How will heavy rains change in western Washington?

How will heavy rains change in western Washington?

Project Details: Regional Model Projections of Heavy Precipitation For Use In Stormwater Planning

The visualization below allows users to browse changes in precipitation for two new regional climate model simulations, described on this page shows projected changes in precipitation for two future time periods in three regions in the Pacific Northwest.

How to use this tool

This heavy precipitation tool was created using Tableau. The tool includes three panels: (1) Percent Changes, (2) Intensity-Duration-Frequency Curves, and (3) Model Validation. The layout of the tool is illustrated in the figure below. The main purpose of this tool is to allow users to browse changes in precipitation for two new regional climate model simulations, described on this project page. The tool provides information on the projected changes as well as comparisons with observations for a number of precipitation durations, seasons, future decades, and return frequencies. The three tabs provide different ways of getting at this information.

Tool Menus and Options

  • Network: This menu refers to the observational network from which the observations were obtained. Currently, the tool includes observations from the NOAA Cooperative Observer (COOP), King County, Seattle, Everett, and Thurston County rain gauge networks.
  • Station: This menu refers to the specific rain gauge station within each network. For example, the Sea-Tac rain gauge station is operated by the COOP network. In the first two tabs, this menu allows you to view results that are specific to a particular rain gauge of interest. To view a map of all stations included in the current tool, users can consult this Google map.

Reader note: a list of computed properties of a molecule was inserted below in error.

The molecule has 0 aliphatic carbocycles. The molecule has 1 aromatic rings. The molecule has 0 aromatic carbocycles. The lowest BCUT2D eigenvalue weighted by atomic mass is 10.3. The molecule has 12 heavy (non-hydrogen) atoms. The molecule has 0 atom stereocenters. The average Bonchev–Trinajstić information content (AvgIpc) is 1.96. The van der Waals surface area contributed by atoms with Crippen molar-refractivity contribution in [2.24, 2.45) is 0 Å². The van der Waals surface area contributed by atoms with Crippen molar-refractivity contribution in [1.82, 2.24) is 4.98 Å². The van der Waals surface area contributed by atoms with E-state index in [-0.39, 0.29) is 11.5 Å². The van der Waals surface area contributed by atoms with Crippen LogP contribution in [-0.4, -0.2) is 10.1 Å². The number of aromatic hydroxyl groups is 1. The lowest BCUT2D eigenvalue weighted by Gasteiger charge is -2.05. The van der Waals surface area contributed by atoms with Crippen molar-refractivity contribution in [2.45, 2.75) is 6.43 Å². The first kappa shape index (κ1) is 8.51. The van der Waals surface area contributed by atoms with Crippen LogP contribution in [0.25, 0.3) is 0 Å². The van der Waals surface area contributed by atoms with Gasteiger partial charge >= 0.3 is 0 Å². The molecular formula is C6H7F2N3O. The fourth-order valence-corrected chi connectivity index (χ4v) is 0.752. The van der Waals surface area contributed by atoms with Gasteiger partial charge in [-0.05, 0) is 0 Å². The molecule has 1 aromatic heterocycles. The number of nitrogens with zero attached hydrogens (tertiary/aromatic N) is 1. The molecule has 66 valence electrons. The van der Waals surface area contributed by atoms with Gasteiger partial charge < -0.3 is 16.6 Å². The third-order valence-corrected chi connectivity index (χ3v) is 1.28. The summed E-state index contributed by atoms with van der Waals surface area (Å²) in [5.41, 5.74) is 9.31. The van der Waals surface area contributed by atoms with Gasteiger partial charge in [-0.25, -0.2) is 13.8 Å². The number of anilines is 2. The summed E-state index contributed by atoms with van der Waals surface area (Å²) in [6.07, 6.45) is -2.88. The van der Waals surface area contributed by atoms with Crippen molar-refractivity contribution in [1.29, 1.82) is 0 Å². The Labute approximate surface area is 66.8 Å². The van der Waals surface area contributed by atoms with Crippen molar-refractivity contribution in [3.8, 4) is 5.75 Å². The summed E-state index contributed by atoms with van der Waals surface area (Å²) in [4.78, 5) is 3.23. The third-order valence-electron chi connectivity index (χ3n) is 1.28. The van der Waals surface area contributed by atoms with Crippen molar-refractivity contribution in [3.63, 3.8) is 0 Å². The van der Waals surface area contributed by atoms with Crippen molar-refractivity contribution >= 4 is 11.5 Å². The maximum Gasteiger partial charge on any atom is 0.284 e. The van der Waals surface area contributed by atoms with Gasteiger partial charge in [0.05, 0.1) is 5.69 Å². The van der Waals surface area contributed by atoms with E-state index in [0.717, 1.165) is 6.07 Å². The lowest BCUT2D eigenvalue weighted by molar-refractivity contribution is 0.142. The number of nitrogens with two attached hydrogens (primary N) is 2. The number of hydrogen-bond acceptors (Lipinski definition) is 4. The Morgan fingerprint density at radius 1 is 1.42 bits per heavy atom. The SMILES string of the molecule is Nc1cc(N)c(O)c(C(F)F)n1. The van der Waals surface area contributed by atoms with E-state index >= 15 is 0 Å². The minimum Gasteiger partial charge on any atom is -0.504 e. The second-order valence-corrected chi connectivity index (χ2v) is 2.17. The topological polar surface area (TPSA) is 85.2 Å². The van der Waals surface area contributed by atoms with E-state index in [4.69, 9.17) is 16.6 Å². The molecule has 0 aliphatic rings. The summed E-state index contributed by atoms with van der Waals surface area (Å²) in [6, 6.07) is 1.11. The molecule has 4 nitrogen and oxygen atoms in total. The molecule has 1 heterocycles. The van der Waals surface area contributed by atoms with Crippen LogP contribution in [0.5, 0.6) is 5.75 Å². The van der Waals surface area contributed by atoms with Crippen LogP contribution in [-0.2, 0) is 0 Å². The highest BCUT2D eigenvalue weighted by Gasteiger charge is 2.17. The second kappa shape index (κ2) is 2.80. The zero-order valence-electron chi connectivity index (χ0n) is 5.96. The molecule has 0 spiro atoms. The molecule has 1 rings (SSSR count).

• Water Year or SeasonWe computed precipitation statistics for both the entire water year (Oct-Sep) as well as the four seasons (winter: Dec-Feb, Spring: Mar-May, Summer: Jun-Aug, Fall: Sep-Nov). Use this menu to select which one you would like to view.
  • Duration: This menu refers to the precipitation duration for which you would like to view our results. We evaluated precipitation for 11 different durations ranging from 1-hour to 360-hour (15-day) totals.
  • Metric: The tool includes extreme precipitation statistics for the 2-, 10-, 25-, 50-, and 100-year events. These were computed using the standard block-maximum approach and fit to a Generalized Extreme Value (GEV) distribution using L-moments (see the reports on our project page for more details). In addition, we have computed the total precipitation for each season and water year for comparison with the results for extreme precipitation.
  • Scenario: Two regional climate model simulations are included in the tool. One is intended to provide a high-end estimate of changes in heavy precipitation, and was produced using results from the GFDL CM3 global climate model and the high-end RCP 8.5 greenhouse gas scenario. The other is intended to provide a low-end estimate of changes in heavy precipitation, and was produced using results from the ACCESS 1.0 global climate model and the low-end RCP 4.5 greenhouse gas scenario. As above, this is described in more detail on our project page.
  • Decade: The Regional Climate Model simulations were initiated in 1970 and run through 2099. We computed precipitation statistics for one historical (1980-2009) and three future 30-year periods (2030s: 2020-2049, 2050s: 2040-2069, 2080s: 2070-2099).
  • Units: In the Intensity Duration Frequency tab, an option is included to toggle between metric (mm/hour) and imperial (in/hour) units.

Reference Data

Additional information can be found on our project website, including links to our reports on these new projections, a Google map showing the locations of the stations, and an online repository for obtaining the results.

Funders

The primary source of funding for this work was the King County Department of Natural Resources and Parks. Additional funding was provided by the Washington State Department of Ecology, City of Everett, Thurston County, and the Port Gamble S’Klallam tribe.

Questions?

 Please contact Guillaume Mauger (gmauger@uw.edu) with any questions about this project.

 

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